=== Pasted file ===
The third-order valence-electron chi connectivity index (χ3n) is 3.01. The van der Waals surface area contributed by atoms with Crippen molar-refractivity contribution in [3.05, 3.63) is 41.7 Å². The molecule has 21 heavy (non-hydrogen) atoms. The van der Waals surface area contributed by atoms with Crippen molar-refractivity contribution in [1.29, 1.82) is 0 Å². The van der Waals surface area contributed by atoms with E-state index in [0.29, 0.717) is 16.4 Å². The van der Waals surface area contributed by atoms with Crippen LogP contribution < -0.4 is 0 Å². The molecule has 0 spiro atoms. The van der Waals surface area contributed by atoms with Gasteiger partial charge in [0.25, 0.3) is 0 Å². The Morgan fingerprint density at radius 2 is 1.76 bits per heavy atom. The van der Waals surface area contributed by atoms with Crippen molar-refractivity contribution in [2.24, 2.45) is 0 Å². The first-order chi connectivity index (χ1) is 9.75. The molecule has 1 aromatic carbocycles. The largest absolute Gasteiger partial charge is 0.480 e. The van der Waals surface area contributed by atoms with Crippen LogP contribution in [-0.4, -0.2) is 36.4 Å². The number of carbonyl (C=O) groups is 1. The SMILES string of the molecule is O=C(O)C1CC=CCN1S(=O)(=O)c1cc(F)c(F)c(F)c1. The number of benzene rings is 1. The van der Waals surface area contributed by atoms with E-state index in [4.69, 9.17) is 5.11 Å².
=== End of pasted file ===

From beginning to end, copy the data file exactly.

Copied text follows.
The third-order valence-electron chi connectivity index (χ3n) is 3.01. The van der Waals surface area contributed by atoms with Crippen molar-refractivity contribution in [3.05, 3.63) is 41.7 Å². The molecule has 21 heavy (non-hydrogen) atoms. The van der Waals surface area contributed by atoms with Crippen molar-refractivity contribution in [1.29, 1.82) is 0 Å². The van der Waals surface area contributed by atoms with E-state index in [0.29, 0.717) is 16.4 Å². The van der Waals surface area contributed by atoms with Crippen LogP contribution < -0.4 is 0 Å². The molecule has 0 spiro atoms. The van der Waals surface area contributed by atoms with Gasteiger partial charge in [0.25, 0.3) is 0 Å². The Morgan fingerprint density at radius 2 is 1.76 bits per heavy atom. The van der Waals surface area contributed by atoms with Crippen molar-refractivity contribution in [2.24, 2.45) is 0 Å². The first-order chi connectivity index (χ1) is 9.75. The molecule has 1 aromatic carbocycles. The largest absolute Gasteiger partial charge is 0.480 e. The van der Waals surface area contributed by atoms with Crippen LogP contribution in [-0.4, -0.2) is 36.4 Å². The number of carbonyl (C=O) groups is 1. The SMILES string of the molecule is O=C(O)C1CC=CCN1S(=O)(=O)c1cc(F)c(F)c(F)c1. The number of benzene rings is 1. The van der Waals surface area contributed by atoms with E-state index in [4.69, 9.17) is 5.11 Å².